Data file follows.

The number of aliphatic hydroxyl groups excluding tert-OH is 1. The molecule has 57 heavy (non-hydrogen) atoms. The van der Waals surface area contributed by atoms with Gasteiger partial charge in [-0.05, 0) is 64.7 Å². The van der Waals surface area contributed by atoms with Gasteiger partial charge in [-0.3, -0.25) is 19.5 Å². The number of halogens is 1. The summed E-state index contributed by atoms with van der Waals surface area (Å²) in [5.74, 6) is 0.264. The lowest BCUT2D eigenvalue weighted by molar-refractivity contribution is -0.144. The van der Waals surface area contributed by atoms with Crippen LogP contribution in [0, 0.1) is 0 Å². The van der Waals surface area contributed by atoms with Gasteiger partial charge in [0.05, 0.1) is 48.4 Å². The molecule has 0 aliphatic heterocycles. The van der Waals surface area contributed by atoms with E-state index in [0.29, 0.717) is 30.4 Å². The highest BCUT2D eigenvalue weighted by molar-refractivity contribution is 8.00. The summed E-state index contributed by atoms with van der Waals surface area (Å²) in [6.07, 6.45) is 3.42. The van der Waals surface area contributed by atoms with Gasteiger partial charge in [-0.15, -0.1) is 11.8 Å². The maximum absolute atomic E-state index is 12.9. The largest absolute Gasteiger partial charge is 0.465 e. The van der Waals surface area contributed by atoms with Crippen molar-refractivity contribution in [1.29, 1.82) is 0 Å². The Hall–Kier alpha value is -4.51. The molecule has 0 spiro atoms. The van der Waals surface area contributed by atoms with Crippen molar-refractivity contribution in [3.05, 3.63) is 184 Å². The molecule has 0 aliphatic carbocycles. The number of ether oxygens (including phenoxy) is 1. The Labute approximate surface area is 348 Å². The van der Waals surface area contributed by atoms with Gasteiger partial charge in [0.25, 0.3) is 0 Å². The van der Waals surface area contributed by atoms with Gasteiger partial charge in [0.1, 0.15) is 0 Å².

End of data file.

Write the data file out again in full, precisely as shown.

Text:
The number of aliphatic hydroxyl groups excluding tert-OH is 1. The molecule has 57 heavy (non-hydrogen) atoms. The van der Waals surface area contributed by atoms with Gasteiger partial charge in [-0.05, 0) is 64.7 Å². The van der Waals surface area contributed by atoms with Gasteiger partial charge in [-0.3, -0.25) is 19.5 Å². The number of halogens is 1. The summed E-state index contributed by atoms with van der Waals surface area (Å²) in [5.74, 6) is 0.264. The lowest BCUT2D eigenvalue weighted by molar-refractivity contribution is -0.144. The van der Waals surface area contributed by atoms with Crippen LogP contribution in [0, 0.1) is 0 Å². The van der Waals surface area contributed by atoms with Gasteiger partial charge in [0.05, 0.1) is 48.4 Å². The molecule has 0 aliphatic heterocycles. The van der Waals surface area contributed by atoms with E-state index in [0.29, 0.717) is 30.4 Å². The highest BCUT2D eigenvalue weighted by molar-refractivity contribution is 8.00. The summed E-state index contributed by atoms with van der Waals surface area (Å²) in [6.07, 6.45) is 3.42. The van der Waals surface area contributed by atoms with Gasteiger partial charge in [-0.15, -0.1) is 11.8 Å². The maximum absolute atomic E-state index is 12.9. The largest absolute Gasteiger partial charge is 0.465 e. The van der Waals surface area contributed by atoms with Crippen molar-refractivity contribution in [1.29, 1.82) is 0 Å². The Hall–Kier alpha value is -4.51. The molecule has 0 spiro atoms. The van der Waals surface area contributed by atoms with Crippen molar-refractivity contribution in [3.05, 3.63) is 184 Å². The molecule has 0 aliphatic carbocycles. The number of ether oxygens (including phenoxy) is 1. The Labute approximate surface area is 348 Å². The van der Waals surface area contributed by atoms with Gasteiger partial charge in [0.25, 0.3) is 0 Å². The van der Waals surface area contributed by atoms with Gasteiger partial charge in [0.1, 0.15) is 0 Å².